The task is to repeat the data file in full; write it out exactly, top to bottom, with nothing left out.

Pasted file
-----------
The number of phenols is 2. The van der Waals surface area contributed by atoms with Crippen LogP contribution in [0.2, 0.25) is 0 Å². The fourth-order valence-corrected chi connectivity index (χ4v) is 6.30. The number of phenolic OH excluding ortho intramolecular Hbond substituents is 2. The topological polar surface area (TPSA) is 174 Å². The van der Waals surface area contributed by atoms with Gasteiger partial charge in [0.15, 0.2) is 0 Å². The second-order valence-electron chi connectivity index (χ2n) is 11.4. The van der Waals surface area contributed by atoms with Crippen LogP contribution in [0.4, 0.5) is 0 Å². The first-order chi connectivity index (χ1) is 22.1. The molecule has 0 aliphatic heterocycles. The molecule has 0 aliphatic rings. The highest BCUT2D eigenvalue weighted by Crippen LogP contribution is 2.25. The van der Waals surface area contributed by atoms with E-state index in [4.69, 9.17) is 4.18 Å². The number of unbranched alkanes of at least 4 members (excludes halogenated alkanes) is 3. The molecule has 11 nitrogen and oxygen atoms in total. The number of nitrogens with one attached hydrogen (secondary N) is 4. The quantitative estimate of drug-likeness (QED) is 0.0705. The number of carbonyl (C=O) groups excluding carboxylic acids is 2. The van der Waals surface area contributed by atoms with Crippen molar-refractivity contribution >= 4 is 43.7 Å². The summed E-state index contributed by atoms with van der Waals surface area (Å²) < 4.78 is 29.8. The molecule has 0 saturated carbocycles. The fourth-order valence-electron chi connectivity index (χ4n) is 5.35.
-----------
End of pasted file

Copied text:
The number of phenols is 2. The van der Waals surface area contributed by atoms with Crippen LogP contribution in [0.2, 0.25) is 0 Å². The fourth-order valence-corrected chi connectivity index (χ4v) is 6.30. The number of phenolic OH excluding ortho intramolecular Hbond substituents is 2. The topological polar surface area (TPSA) is 174 Å². The van der Waals surface area contributed by atoms with Gasteiger partial charge in [0.15, 0.2) is 0 Å². The second-order valence-electron chi connectivity index (χ2n) is 11.4. The van der Waals surface area contributed by atoms with Crippen LogP contribution in [0.4, 0.5) is 0 Å². The first-order chi connectivity index (χ1) is 22.1. The molecule has 0 aliphatic heterocycles. The molecule has 0 aliphatic rings. The highest BCUT2D eigenvalue weighted by Crippen LogP contribution is 2.25. The van der Waals surface area contributed by atoms with E-state index in [4.69, 9.17) is 4.18 Å². The number of unbranched alkanes of at least 4 members (excludes halogenated alkanes) is 3. The molecule has 11 nitrogen and oxygen atoms in total. The number of nitrogens with one attached hydrogen (secondary N) is 4. The quantitative estimate of drug-likeness (QED) is 0.0705. The number of carbonyl (C=O) groups excluding carboxylic acids is 2. The van der Waals surface area contributed by atoms with Crippen molar-refractivity contribution >= 4 is 43.7 Å². The summed E-state index contributed by atoms with van der Waals surface area (Å²) < 4.78 is 29.8. The molecule has 0 saturated carbocycles. The fourth-order valence-electron chi connectivity index (χ4n) is 5.35.